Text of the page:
How I Survived A Flood That Nearly Wiped Out My Entire Town

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June 20th, 2013 started out no different than any other day. My husband went off to work and I packed up our two children to meet some friends for a play date. I had heard that there was a state of emergency due to the the flooding of the High River, near our home in Alberta, Canada, but unfortunately that was common for certain parts of town during the springtime snowpack melt from the mountains west of us. Our house is half a mile from the river and is 50-years-old and had never flooded. I had absolutely no concern.

One friend was very late meeting us that morning and when she did come she told me the flooding had gotten out of control. So I took my 2-year-old son to my mother-in-law just so I could check on things. I really thought I would go somewhere in town and help sandbag or something. I was not prepared for what I saw when I got there.

The water was everywhere. I had to park at the end of the street and leave my 3-month-old daughter to wade through the water that was icy cold to get to my house. When I walked in I could hear water rushing into the basement. I went downstairs and at that point there was at least 3 feet of water in our basement and it was rising quickly. I went back upstairs and retrieved our two pugs. I took them one by one back to my truck and then quickly gathered some clothes and bedding and tried calling my husband. The cell phone towers were down. My neighbor had an old analog phone so I called and got his voice mail. All I said was "you better get home, our house is under water."

I met up with my husband at my in-laws' house and we started our trek to try and get back in. I had been through some mandatory evacuations as a teen while living in Kelowna and forest fires ripped through town. I knew as soon as they got everyone out we wouldn't be getting back in for a while. As they were starting to shut the town down, we managed to reach our house and grab a few more things, snapped some pictures and got out. At this point we had 7 1/2 feet of water in our family home. Little did I know that this was the last time I would see my house for 10 days.

We were evacuated for a total of 57 days. Ten of those were a mandatory evacuation and the rest because our house was not fit for habitation. We had trouble finding someone who would take our family as we had two dogs and a toddler who needed some space to roam. Finally we found a lovely family who had acreage and had no problems with our dogs so we bought and parked our 20' travel trailer there.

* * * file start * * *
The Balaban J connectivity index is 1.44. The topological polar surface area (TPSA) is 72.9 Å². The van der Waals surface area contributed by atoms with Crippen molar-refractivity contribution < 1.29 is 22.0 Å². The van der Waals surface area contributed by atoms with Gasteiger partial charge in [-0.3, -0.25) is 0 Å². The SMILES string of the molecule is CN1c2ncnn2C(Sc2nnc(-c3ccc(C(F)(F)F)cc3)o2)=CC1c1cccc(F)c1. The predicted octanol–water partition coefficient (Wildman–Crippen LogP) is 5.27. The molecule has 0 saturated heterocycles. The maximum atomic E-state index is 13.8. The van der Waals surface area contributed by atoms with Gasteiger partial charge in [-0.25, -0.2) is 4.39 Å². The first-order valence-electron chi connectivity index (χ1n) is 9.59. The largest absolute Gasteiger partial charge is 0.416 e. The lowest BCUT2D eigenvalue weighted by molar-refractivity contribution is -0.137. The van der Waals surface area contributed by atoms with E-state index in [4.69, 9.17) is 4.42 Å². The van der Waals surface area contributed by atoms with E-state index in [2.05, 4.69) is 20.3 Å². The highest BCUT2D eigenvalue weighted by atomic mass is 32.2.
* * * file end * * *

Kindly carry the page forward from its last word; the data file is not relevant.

For the 10 days of mandatory evacuation every scenario ran through our minds. Our only information was coming from the media or social media. We weren't sure if we were coming home to a house that would have to be demolished -- or not. During that time we tried our best to stay positive and plan as best we could.

Finally on July 3rd we were permitted entrance back into our town. During the mandatory evacuation a group of structural engineers, police officers and utility companies had come through our house to assess it. Based on their findings they color-coded your home with either green -- no damage; yellow -- mild damage; orange -- major damage; or red -- uninhabitable. We all went to a staging area to get our "Welcome Package" and find the coding on our home. We were pretty sure that it could be red based on all the damage our home had. We sat down, we got our package and found out our house was orange! What wonderful news!

While my husband and my dad worked on our house tirelessly, I kept our kids in the trailer with my mom and tried to maintain as much normalcy as possible for two weeks. Then my parents left and it was just us and we continued to work. We knew the harder we worked together the sooner we would be back in. After 57 days we moved back into our house. We were the second house on our block to be back in!

The flood of June 2013 was the best thing that ever happened to us and has changed us so much for the better. We have now embraced a minimalist lifestyle. We've realized that our "things" aren't what makes us happy. The outpouring of love and support showed us how much we are loved during this time of great uncertainty. It has strengthened our family knowing that together there is literally nothing we can't get through.

voices of strength

voices of strength